This chapter explores the influence of exceptional online visibility on locations in which Caribbean music videos have been shot, and the implications of such visibility to tourism, music production, and Caribbean colonial legacies. The dramatic impact of digitization and streaming services have globalized local sites of urban poverty in the Caribbean, making them visible to unprecedented number of viewers/listeners around the world, sometimes turning them into tourist destinations. While the impact on music on Caribbean tourism has been the subject of several recent studies, the cost, benefit, and lasting impact of such exceptional visibility are little understood. Grounded in short-term ethnography in San Juan’s (PR) La Perla neighbourhood and Kingston’s (JM) Fleet Street, as well as interviews with residents and online media analysis, we examine the lasting impact of videos such as Luis Fonsi’s “Despacito” and Koffee’s “Toast” on the locales in which they were filmed. We argue that disproportionate financial gains to data mining companies like YouTube and Spotify as compared to musical producers and locales require a rethinking of the obligations of big tech to the cultural places that generate so much of their capital.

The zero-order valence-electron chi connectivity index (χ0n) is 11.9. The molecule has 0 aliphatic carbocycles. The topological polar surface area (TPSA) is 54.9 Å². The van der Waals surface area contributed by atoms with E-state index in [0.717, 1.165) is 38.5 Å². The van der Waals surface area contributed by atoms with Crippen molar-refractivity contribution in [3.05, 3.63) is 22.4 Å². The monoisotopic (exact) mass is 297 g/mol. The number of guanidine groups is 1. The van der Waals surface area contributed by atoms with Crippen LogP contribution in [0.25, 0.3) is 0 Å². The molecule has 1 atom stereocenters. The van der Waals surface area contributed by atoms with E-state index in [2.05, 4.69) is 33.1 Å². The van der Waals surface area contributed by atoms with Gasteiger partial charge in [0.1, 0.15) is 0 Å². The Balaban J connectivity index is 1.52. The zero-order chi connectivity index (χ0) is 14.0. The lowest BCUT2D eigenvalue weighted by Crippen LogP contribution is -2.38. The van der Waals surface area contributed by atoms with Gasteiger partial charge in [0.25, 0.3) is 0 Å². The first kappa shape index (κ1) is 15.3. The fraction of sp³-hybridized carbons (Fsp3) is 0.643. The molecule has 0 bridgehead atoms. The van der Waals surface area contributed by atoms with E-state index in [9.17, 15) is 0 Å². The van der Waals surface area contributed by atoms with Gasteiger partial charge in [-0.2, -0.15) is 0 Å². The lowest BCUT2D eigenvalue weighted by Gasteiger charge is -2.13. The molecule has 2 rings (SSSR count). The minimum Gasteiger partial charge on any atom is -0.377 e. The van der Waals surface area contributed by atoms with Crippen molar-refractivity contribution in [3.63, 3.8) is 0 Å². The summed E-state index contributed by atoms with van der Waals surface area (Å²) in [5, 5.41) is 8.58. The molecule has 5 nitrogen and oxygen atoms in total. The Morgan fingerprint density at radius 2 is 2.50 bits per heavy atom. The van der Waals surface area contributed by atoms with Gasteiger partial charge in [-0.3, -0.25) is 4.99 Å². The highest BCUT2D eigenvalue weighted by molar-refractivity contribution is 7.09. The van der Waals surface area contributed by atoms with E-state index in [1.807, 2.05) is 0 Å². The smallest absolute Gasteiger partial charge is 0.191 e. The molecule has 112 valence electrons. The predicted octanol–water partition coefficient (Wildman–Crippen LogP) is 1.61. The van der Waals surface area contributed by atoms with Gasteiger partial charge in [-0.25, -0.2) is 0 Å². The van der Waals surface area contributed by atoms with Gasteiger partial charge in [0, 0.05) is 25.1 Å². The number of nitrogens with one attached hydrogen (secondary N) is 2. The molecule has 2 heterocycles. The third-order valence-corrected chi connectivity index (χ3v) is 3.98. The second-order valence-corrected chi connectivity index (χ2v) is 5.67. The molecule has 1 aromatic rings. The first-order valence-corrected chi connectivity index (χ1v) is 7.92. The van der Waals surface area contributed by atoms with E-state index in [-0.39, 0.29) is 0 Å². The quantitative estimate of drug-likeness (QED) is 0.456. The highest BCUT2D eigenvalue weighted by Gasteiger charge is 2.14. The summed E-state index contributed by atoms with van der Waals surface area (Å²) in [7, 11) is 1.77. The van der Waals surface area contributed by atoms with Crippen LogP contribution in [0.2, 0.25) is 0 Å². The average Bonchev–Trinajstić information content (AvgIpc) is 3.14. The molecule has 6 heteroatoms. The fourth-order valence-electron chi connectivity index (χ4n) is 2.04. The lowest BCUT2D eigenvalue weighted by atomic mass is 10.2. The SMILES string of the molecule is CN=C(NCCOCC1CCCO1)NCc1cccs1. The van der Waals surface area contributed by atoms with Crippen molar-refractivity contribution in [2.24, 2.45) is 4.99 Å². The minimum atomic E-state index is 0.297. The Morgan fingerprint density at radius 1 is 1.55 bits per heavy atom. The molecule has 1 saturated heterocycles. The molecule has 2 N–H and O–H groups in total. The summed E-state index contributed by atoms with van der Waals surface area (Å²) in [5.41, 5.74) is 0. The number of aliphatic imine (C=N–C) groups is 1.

|Title of host publication||Ambiance, Tourism and the City|
|Editors||Iñigo Sánchez-Fuarros, Daniel Paiva, Daniel Malet|
|Place of Publication||London|
|Number of pages||14|
|State||Published - 2023|